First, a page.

'Candle generation' members aim to carry Rabin's legacy into Knesset
Seventeen years after the murder of the Israeli prime minister, the teenagers that streamed the square are now running for the Knesset.
Dana Oren was the subject of a photograph that imprinted itself on the Israeli consciousness after Prime Minister Yitzhak Rabin was assassinated on November 4, 1995.
In the picture, taken about an hour after the murder, the 17-year-old girl is being held up by two friends, her face conveying the shock of seeing the prime minister shot at a peace rally. Not long before, she had led fellow members of the Labor Party Young Guard in dancing in the fountain in what was then called Malkhei Yisrael Square, holding a huge sign that read "Rabin, we're with you."
Now Dana Oren-Yanai is 34 and lives in Herzliya. She is one of at least three members of the Labor youth leaders of 1995 - of the "candle generation," the teenagers who streamed to the square to light candles in mourning, pledging that "Rabin's path will win," in the words of one of the slogans of the era - who are running for the Knesset in the upcoming election.
"The truth is, that was not an easy time," said Oren-Yanai. "As young people, we felt that the future of the State of Israel and the fate of the peace process rested on our shoulders."
Seventeen years later, she is going to try her luck at securing a spot on the Labor Party ticket and a seat in the Knesset, along with fellow former Youth Guard activist Eran Hermoni and Peace Now secretary-general Yariv Oppenheimer, who has remained politically active in the intervening years but has never made it into the Knesset.
Hermoni, who is 32 and lives in Modi'in, remembers the giddiness of dancing in the fountain at what later became Rabin Square.
"We worked hard on the rally," he recalled. "We handed out flyers and tried to convince people to come. When we saw that so many people were coming to the square, there was such an uplifting atmosphere."
Hermoni first became politically active when he was 12. He volunteered at his local Labor branch before the 1992 election, won by the Rabin-led Labor Party. But the "awareness of how important it is to be involved" didn't really crystallize until after the assassination, he said.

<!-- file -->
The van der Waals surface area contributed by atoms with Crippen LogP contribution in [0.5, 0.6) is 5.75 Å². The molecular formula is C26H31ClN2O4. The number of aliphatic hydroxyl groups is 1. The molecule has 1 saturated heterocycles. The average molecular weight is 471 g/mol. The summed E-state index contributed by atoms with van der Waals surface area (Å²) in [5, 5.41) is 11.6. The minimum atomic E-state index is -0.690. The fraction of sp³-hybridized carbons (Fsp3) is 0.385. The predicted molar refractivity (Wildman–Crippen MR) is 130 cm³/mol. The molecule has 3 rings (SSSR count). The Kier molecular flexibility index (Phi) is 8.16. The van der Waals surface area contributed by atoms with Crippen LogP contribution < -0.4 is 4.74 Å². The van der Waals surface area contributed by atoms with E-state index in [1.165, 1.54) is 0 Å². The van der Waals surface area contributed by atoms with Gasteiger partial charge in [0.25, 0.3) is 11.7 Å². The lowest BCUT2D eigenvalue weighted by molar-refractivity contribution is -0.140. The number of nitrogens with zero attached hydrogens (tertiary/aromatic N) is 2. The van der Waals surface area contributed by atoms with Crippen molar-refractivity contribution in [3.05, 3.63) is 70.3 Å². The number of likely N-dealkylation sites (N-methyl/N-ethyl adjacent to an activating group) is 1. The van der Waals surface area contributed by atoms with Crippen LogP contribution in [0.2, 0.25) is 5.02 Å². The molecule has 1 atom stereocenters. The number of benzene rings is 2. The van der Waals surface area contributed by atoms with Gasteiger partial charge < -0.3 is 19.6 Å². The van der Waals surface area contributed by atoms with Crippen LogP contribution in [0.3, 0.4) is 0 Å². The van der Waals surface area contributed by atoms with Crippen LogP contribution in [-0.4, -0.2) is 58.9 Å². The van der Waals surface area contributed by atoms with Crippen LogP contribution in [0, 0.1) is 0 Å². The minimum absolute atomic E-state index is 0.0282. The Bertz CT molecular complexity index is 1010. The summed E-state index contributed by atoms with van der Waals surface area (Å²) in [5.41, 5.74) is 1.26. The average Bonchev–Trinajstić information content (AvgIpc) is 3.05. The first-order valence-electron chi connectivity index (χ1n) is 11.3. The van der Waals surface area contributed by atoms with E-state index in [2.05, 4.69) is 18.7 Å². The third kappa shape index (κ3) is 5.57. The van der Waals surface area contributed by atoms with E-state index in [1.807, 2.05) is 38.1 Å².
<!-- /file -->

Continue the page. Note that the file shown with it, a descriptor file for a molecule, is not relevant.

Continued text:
At that point, he recalled, "I saw what happens when the silent majority remains silent."
Oren-Yanai, Hermoni and Oppenheimer all talk about encountering the right-wing protesters demonstrating against the Oslo Accords in the months leading up to the assassination.
Oppenheimer, who was on his first furlough from the army during the rally at which Rabin was killed, said he is reminded of that night when he receives threats from right-wing extremists.
"When I'm attacked today by right-wingers, I feel a kind of continuity from those days," said Oppenheimer, who has been active in the Labor Party since 1992.
Those intervening years of left-wing activism may not proffer up a Knesset seat, though. "This generation has not managed to reach the leadership level in the Labor Party," he said.
Oren-Yanai said that while most of her friends have continued lives of public activity, they have moved away from politics.
"The funny thing is that the young people who were at the demonstrations on the other side, like Yoel Hasson and Gilad Erdan, have already found their place in the Knesset," she said, naming a Kadima legislator and the environmental protection minister, a Likud member.
"The generation of candles is an image, a picture," said Oren-Yanai. "But behind this image were young people who to this day see public service as something important, not something trendy. From my perspective, 'Rabin's way' is not just a cliche or a slogan. Our values are the values of that time."